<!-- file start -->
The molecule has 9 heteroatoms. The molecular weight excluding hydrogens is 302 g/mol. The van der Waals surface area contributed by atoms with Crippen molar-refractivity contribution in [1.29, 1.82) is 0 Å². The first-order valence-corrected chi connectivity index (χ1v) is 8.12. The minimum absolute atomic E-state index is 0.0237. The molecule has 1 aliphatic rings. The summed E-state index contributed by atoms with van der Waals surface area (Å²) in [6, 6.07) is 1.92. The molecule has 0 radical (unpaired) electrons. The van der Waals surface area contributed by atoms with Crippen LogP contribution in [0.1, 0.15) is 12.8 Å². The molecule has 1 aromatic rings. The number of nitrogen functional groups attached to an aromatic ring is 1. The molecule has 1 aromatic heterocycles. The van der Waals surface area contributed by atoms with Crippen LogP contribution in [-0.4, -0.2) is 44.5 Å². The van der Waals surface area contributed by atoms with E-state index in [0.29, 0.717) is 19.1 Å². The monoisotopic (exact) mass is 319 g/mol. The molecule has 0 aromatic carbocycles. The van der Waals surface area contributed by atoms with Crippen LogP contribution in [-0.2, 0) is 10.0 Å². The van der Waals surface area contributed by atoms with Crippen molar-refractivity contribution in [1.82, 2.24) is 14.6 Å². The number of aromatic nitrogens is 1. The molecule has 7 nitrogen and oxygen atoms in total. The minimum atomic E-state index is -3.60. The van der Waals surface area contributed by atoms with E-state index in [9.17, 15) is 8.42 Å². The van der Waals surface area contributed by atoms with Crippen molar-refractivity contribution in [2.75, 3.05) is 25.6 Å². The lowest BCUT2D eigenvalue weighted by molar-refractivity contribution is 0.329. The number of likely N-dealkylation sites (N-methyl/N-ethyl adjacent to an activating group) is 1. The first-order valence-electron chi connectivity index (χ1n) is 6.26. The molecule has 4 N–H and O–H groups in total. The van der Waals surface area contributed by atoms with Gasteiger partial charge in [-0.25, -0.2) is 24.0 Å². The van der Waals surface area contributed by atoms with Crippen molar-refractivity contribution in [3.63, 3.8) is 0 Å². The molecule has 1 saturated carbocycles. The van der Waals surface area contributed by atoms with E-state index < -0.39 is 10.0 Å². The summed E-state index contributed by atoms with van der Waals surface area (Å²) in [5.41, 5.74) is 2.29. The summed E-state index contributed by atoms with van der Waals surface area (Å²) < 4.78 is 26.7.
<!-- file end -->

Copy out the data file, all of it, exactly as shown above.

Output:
The molecule has 9 heteroatoms. The molecular weight excluding hydrogens is 302 g/mol. The van der Waals surface area contributed by atoms with Crippen molar-refractivity contribution in [1.29, 1.82) is 0 Å². The first-order valence-corrected chi connectivity index (χ1v) is 8.12. The minimum absolute atomic E-state index is 0.0237. The molecule has 1 aliphatic rings. The summed E-state index contributed by atoms with van der Waals surface area (Å²) in [6, 6.07) is 1.92. The molecule has 0 radical (unpaired) electrons. The van der Waals surface area contributed by atoms with Crippen LogP contribution in [0.1, 0.15) is 12.8 Å². The molecule has 1 aromatic rings. The number of nitrogen functional groups attached to an aromatic ring is 1. The molecule has 1 aromatic heterocycles. The van der Waals surface area contributed by atoms with Crippen LogP contribution in [-0.4, -0.2) is 44.5 Å². The van der Waals surface area contributed by atoms with E-state index in [0.29, 0.717) is 19.1 Å². The monoisotopic (exact) mass is 319 g/mol. The molecule has 0 aromatic carbocycles. The van der Waals surface area contributed by atoms with Crippen LogP contribution in [-0.2, 0) is 10.0 Å². The van der Waals surface area contributed by atoms with Crippen molar-refractivity contribution in [1.82, 2.24) is 14.6 Å². The number of aromatic nitrogens is 1. The molecule has 7 nitrogen and oxygen atoms in total. The minimum atomic E-state index is -3.60. The van der Waals surface area contributed by atoms with E-state index in [9.17, 15) is 8.42 Å². The van der Waals surface area contributed by atoms with Crippen molar-refractivity contribution in [2.75, 3.05) is 25.6 Å². The lowest BCUT2D eigenvalue weighted by molar-refractivity contribution is 0.329. The number of likely N-dealkylation sites (N-methyl/N-ethyl adjacent to an activating group) is 1. The first-order valence-electron chi connectivity index (χ1n) is 6.26. The molecule has 4 N–H and O–H groups in total. The van der Waals surface area contributed by atoms with Gasteiger partial charge in [-0.25, -0.2) is 24.0 Å². The van der Waals surface area contributed by atoms with Crippen molar-refractivity contribution in [3.63, 3.8) is 0 Å². The molecule has 1 saturated carbocycles. The van der Waals surface area contributed by atoms with E-state index < -0.39 is 10.0 Å². The summed E-state index contributed by atoms with van der Waals surface area (Å²) in [5.41, 5.74) is 2.29. The summed E-state index contributed by atoms with van der Waals surface area (Å²) < 4.78 is 26.7.